The Training (Career Development) Program trains new investigators in clinical and translational research, enhancing the likelihood of academic success for the investigators in training. The program’s specific goals are to (a) enable CEGIR trainees to become independent clinical and/or translational investigators; (b) aid CEGIR trainees in developing a broad understanding of the basic, translational, and clinical science pertinent to the immunobiology, pathogenesis, and genetics of EoE, EG, and EC via didactic instruction; and (c) facilitate CEGIR trainee networking and integration in the EoE, EG, and EC research community. The consortium believes that increasing the number and quality of clinician researchers studying EoE, EG, and EC will improve current and future patient care.
Patient Advocacy Groups (PAGs) are an important part of the CEGIR team. PAGs contribute numerous resources to the consortium, including, but not limited to, efficient pathways to communicate the latest clinical and research developments to patients and their families (via conferences, websites, newsletters, contact registries); a forum for the collection and dissemination of patient and family perspectives and priorities; public educational initiatives to raise awareness of and quality of care for eosinophilic gastrointestinal diseases; and financial support for important research and clinical efforts.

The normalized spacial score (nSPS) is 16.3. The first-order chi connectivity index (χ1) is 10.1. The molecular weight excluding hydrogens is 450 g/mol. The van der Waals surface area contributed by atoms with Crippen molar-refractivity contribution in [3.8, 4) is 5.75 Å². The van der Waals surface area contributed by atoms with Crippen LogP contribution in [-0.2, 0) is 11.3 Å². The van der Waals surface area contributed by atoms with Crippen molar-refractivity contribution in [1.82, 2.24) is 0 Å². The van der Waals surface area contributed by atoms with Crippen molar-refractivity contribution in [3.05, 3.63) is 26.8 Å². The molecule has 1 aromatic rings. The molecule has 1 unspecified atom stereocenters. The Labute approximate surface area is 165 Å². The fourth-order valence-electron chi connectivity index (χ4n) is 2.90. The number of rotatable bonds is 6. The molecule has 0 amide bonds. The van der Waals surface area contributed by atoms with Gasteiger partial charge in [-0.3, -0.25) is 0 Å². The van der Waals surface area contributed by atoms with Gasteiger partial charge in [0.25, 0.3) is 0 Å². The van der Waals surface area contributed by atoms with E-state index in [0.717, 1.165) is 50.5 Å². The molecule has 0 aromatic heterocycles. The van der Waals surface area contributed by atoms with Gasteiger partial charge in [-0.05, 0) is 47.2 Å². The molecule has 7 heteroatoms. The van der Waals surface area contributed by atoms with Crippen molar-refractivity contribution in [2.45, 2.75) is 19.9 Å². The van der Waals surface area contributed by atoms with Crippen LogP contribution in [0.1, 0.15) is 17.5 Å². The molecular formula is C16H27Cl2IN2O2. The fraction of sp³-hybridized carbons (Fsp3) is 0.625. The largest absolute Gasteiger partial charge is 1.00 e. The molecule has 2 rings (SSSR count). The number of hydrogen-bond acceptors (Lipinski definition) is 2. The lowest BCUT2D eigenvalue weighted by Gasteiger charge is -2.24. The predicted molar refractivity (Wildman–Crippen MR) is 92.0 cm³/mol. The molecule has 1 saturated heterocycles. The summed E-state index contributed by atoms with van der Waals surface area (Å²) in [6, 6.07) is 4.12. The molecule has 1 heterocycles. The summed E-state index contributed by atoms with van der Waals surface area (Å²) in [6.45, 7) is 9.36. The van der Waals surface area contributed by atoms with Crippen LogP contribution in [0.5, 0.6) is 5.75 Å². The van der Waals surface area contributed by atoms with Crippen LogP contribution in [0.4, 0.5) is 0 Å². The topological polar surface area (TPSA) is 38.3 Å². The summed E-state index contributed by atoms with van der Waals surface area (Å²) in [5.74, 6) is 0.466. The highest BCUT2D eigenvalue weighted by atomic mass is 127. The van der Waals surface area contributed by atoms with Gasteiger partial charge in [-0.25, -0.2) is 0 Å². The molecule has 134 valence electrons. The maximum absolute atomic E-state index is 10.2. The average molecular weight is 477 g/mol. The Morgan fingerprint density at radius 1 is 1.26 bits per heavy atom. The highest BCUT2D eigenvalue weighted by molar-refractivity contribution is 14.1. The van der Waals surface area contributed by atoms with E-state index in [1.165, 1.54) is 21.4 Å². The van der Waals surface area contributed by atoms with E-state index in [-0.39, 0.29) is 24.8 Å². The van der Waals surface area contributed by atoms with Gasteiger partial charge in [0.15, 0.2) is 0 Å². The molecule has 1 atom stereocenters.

Points of Contact
Melody Hess, M.S.
Clinical Research Coordinator, Coordinating Center
Cincinnati Children’s Hospital Medical Center (CCHMC)
Josh Rosenfeld, M.B.A.
Senior Research Administrative Coordinator
Children’s Hospital Colorado
University of Colorado School of Medicine
Sponsors & Partners
Ann & Robert H. Lurie Children’s Hospital of Chicago
Cincinnati Children’s Hospital Medical Center (CCHMC)
Northwestern University Feinberg School of Medicine
Riley Hospital for Children, Indiana University Health
Swiss EoE Clinic (Schweiz, Switzerland)
Tufts Medical Center
University of California, San Diego
University of Colorado School of Medicine (CU SOM) & Children’s Hospital Colorado (CHCO)
University of North Carolina School of Medicine (UNC)
University of Pennsylvania Perelman School of Medicine & The Children’s Hospital of Philadelphia